BNSF expects to carry record intermodal volume this year and says it has largely worked off its backlog of international containers over the past two weeks. But with another wave of containers coming ashore — and more to come — officials from Union Pacific, Norfolk Southern, and Canadian Pacific all said the intermodal system was in “disarray” around the globe.

Kari Kirchhoefer, UP’s vice president of marketing and sales for premium traffic, says the root cause of congestion is a chassis shortage. UP has some rail-owned containers still in storage because there aren’t chassis available for them.

UP will be adding several thousand chassis to its fleet in the first half of 2022, she says. UP also hopes to decrease equipment street turn times by installing GPS sensors that will alert shippers when a container has been unloaded and can be returned to the rail terminal.

The chassis shortage likely won’t be solved for six to 12 months, says Tim Denoyer, vice president and senior analyst at ACT Research. Tariffs of 200% have been placed on Chinese-made chassis, he explains, and U.S. chassis manufacturers are still ramping up production, which remains 30% below fleet replacement level.

Railroads say their intermodal networks have capacity to handle current volumes, but only if all links in the supply chain are working relatively smoothly.

“Everything depends on speed,” says Leggett Kitchin, Norfolk Southern’s group vice president of domestic intermodal. “At the current speeds, the box supply is probably tight … To the extent that we can speed up, and the street can speed up, then we’ll have capacity to grow into.”

Says Jordan Kajfasz, a Canadian Pacific assistant vice president of intermodal sales and marketing: ““From a rail perspective … we’re one part of a global chain. And I don’t think one part of the chain can’t absorb the shock … of a systemic issue.”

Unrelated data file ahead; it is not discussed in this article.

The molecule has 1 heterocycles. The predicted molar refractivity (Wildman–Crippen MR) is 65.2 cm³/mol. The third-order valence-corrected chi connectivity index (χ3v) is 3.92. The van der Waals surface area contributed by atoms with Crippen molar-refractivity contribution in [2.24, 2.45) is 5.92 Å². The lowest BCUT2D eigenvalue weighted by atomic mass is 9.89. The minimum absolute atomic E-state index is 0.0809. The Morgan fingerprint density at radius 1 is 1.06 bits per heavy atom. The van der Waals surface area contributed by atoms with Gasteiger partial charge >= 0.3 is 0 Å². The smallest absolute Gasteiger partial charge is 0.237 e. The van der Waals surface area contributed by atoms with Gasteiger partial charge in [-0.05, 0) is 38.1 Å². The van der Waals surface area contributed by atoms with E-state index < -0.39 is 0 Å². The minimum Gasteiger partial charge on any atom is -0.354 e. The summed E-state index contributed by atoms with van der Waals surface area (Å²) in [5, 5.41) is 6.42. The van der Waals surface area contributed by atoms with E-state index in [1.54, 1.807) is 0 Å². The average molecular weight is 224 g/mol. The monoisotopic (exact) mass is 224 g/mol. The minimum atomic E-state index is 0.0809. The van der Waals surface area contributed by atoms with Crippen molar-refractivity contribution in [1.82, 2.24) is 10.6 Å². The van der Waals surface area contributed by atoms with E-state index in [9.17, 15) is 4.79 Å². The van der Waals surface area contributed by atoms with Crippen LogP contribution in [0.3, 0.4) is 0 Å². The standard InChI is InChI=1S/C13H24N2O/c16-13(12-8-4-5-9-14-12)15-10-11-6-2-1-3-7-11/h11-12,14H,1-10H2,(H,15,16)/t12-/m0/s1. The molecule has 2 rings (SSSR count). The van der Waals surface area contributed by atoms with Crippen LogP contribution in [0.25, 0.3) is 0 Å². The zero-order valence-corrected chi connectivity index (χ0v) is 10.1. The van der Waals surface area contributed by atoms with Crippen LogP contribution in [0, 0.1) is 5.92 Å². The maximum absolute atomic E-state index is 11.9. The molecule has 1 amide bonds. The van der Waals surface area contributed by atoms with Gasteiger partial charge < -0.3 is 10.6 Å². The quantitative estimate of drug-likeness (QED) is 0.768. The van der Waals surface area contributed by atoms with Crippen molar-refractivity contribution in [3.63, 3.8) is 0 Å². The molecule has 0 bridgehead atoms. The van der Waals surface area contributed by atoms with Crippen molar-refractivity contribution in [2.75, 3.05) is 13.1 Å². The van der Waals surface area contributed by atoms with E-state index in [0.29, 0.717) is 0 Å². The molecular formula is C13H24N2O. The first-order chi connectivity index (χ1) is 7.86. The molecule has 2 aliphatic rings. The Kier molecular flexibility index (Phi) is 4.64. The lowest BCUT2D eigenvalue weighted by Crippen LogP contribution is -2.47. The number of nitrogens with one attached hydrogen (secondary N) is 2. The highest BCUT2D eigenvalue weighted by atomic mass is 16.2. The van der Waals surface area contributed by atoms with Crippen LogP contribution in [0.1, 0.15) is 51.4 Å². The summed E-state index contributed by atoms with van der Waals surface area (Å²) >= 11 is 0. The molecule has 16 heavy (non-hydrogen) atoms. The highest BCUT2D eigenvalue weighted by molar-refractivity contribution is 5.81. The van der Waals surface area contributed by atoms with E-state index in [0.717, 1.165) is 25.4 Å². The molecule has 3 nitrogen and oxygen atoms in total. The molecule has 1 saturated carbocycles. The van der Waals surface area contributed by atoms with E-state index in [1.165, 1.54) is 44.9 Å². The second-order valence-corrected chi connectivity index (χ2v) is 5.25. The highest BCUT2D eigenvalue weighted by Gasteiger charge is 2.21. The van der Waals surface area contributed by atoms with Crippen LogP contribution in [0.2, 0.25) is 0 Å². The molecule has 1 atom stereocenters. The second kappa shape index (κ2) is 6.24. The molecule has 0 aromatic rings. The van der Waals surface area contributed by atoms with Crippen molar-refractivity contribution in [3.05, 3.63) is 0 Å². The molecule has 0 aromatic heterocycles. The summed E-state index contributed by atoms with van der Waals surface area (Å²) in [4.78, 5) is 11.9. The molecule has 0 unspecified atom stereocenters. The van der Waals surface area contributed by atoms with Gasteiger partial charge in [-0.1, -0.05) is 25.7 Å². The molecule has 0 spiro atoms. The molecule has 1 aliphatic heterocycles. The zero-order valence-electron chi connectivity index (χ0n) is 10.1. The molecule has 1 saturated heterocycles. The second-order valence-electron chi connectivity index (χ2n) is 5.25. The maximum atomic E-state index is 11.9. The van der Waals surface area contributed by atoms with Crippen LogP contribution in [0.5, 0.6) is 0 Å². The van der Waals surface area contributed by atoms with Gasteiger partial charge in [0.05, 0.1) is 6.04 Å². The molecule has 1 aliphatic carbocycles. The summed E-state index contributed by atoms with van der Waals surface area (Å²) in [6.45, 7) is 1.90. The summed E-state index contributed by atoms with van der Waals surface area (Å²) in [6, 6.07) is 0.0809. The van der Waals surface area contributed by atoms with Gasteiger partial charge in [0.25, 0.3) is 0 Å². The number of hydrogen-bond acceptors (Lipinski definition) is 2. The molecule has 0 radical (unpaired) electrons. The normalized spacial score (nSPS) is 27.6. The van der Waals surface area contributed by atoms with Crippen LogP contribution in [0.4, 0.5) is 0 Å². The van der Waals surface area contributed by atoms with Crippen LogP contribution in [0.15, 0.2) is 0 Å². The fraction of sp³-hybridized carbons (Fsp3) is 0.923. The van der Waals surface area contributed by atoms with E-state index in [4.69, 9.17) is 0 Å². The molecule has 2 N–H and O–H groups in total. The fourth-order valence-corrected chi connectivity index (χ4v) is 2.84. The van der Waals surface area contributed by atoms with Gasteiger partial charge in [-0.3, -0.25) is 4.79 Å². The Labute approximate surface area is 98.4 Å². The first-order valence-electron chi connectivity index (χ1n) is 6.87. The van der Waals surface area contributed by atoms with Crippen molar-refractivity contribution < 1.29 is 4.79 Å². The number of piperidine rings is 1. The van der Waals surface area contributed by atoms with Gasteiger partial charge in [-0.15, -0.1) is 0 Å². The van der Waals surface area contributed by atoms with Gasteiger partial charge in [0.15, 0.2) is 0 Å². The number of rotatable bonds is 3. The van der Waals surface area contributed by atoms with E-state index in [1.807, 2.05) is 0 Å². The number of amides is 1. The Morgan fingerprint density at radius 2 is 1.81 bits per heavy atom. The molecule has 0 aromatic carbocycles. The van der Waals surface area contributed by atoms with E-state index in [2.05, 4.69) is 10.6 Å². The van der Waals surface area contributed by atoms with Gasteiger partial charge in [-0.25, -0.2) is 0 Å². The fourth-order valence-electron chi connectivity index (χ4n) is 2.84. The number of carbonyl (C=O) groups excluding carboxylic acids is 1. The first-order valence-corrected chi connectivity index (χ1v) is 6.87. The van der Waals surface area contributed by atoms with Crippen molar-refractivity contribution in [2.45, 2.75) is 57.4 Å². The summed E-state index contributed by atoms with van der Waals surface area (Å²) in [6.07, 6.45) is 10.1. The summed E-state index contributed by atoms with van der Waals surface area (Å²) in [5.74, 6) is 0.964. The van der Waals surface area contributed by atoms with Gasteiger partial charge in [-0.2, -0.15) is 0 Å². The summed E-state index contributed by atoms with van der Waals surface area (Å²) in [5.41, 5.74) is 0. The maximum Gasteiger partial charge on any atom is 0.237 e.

9 thoughts on “Intermodal congestion will persist for months, experts say

  1. I’m amused (not) that some people on this list seem to think that the problem is homeless people and government interference when this is a purely private sector created problem. The real problem started along time ago when a few good ideas got institutionalized in MBA programs and in big corporations and lost the ability to promote pragmatic solutions. In the intermediate term things will fitfully work themselves out. But as long as money managers call the shots and the big (mostly) guys –watch out Katie–are out to make there 300 times worker salaries nothing will really get better. This is where the USRA came in 100 years ago.

  2. Railroad baloney. You have so much PSR promised, you decided to run extra long trains *and* save money by doing transfer only at Chicago. Saves money, but one little blip and the whole house of cards falls. Both the Canadians and the Americans can transfer containers for shippers at different spots other than Chicago, but are they willing? No they aren’t. CSX all but abdicated transfer out of Chicago and pushed it to truck for their western service region.